• The northern view from Dunton Rd.
    • The rural area around Barleylands.
    • Even the northern slopes of Church Hill as seen from the A127. 

    There are may more of which readers may have fond memories.

    By W.H.Diment (17/11/2012)
  • William. Thank you for your suggestions for next year’s walks – some good ideas there. 

    A walk around the St Nicholas Church area is already being considered and I am pretty sure will be on the agenda. As requested, I will be repeating the walk around Alexandra Road for those who couldn’t make the date this year. All suggestions are very much appreciated and the other two or three walks will be decided as soon as possible. 

    As for the east side of Laindon as described by Richard, my brother and sister-in-law lived in a bungalow in Gloucester Road in the early fifties while waiting for a new house on the Kathleen Ferrier Crescent estate. I found the area very pretty indeed with its unmade grassy lanes and little bungalows and gardens, lots of trees and wild flowers, birds and butterflies. I agree with Richard, it’s such a shame that area is now so heavily built on.

    By Nina Humphrey(née Burton) (17/11/2012)
  • Richard. My daily walk to school and back was along about half a mile of unmade road through puddles, slosh and patches of thick mud until I reached the made up part of King Edward Road. I had to wipe the mud off the backs of my legs on arriving at school. (I seem to remember using ‘foot scrapers’ in the playground to get mud off my shoes. Do you remember those at all? They may have been near the bicycle sheds.) That walk took about twenty minutes. I’m not complaining though because in summer when it was dry, a completely different story and cushy for a few months. I could cut through from our garden into Devonshire Road, thereby avoiding our unmade road, walk down Bourne Avenue (then unmade), turn into Archer Road (also unmade) and go through the gate at the side of the school playing field which was left open in summer. Walk across the field, past the new building (art room) and wooden buildings (cookery) and across the back playground where we played tennis. (The main hall looked out onto that playground which was quite high up. In between that playground and the side of the school was the caretaker’s room where he kept all his equipment. I think there were some steps going down to it. I can’t recall his name right now but we once had to ask him to retrieve a tennis ball after we had hit it up on the roof and it got stuck in the gutter. He had to use an extending ladder to reach it). Then into the girl’s playground and finally the door near Mr Rosen’s classroom. That route took about ten minutes but I could do it in six, if I ran all the way. I did that four times each day from 1957 until 1962 and wouldn’t change a thing. I treasurer those memories and still like to go walking occasionally around Laindon, Langdon Hills and Dunton. Especially the bluebell woods near Westley Heights in spring and Dunton Ridge which has some of the best views in Essex. Best wishes.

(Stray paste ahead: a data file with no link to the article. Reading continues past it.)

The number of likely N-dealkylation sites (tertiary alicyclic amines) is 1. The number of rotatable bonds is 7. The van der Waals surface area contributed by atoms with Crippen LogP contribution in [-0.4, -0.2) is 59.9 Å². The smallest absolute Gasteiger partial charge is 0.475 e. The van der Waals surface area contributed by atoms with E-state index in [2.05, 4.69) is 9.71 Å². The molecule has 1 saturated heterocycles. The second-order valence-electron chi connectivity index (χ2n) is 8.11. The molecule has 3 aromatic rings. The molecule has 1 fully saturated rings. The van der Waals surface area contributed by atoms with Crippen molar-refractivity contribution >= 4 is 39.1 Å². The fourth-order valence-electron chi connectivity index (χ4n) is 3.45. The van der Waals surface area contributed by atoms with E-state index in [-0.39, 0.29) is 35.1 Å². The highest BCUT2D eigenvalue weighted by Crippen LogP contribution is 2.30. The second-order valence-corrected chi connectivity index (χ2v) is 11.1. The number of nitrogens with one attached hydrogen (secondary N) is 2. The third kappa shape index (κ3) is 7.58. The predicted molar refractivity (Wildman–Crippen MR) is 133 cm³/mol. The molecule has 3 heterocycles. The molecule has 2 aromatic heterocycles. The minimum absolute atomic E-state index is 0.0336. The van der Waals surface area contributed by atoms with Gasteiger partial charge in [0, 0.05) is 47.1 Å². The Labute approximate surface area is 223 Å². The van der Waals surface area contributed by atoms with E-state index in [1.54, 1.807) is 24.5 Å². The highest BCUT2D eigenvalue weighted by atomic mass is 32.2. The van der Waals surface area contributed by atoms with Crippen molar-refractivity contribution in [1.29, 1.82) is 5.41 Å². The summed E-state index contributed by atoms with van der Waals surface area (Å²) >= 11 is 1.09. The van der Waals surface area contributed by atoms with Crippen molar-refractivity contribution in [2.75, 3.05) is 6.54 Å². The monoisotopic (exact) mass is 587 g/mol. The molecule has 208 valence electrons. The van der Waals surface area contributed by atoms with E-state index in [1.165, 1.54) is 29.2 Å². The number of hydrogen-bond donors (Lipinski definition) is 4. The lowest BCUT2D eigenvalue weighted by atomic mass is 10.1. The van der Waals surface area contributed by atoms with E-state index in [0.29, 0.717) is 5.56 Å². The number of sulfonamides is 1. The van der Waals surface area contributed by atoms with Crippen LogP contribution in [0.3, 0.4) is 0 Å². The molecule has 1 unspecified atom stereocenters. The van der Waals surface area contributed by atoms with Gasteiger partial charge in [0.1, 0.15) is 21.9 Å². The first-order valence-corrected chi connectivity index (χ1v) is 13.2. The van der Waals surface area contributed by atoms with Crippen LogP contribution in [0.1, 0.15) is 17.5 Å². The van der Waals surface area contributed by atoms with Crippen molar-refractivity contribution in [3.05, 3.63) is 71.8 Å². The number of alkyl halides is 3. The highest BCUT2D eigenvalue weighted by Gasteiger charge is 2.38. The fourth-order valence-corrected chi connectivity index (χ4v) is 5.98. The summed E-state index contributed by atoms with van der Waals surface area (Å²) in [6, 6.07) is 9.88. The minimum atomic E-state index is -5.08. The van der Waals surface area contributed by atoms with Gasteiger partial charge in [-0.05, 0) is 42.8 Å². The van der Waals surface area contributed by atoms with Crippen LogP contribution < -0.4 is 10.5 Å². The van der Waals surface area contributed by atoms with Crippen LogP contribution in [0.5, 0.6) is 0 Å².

By Nina Humphrey(née Burton) (11/10/2012)
  • Lucky you Richard that the roads still exist,my part of Laindon is now under all that concrete jungle from Laindon Link to the railway

    By Eric Pasco (11/10/2012)
  • Eric, yes, the concrete jungle, I wonder if the architects and planners for that particular area ever revisit to see the reality of what they designed. Certainly it is the ugliest development in Essex, perhaps in the whole country. The old roads where you lived, and the ones on the Langdon Hills side of the railway could have been gently redeveloped with new housing and repaved carriageways. Claremont Road and Tavistock Road are good examples of this. Also I wonder why it was all kept to the eastern side of the High Road, such an aggressive attack on what was arguably the prettiest area in Laindon. 

    The proposed walk described by Nina to Dunton on Sunday 14th October looks interesting I hope the day is bright and clear for you. I used to walk to Dunton on unmade roads past the chicken farm (anyone remember that) on my way to Keith Jackson’s house in Lower Dunton Road (I wonder if he remembers those days). Certainly there were some weird characters living in some of those plotland shacks on the way.

    By Richard Haines (11/10/2012)
  • I checked the other day to see if my daily walk to LHR is any different. Start out from Nichol Road turn right and head a few yards to the High Road. Cross to the other side, walk along across King Edward Road thence keep on to the school gates (now the Bellway Homes estate). Lunch time out of school head up Pauls Road, right into Claremont Road, pass some houses (one was called Dunoon) turn right into Nichol Road and home. Not too hard was it?

    By Richard Haines (10/10/2012)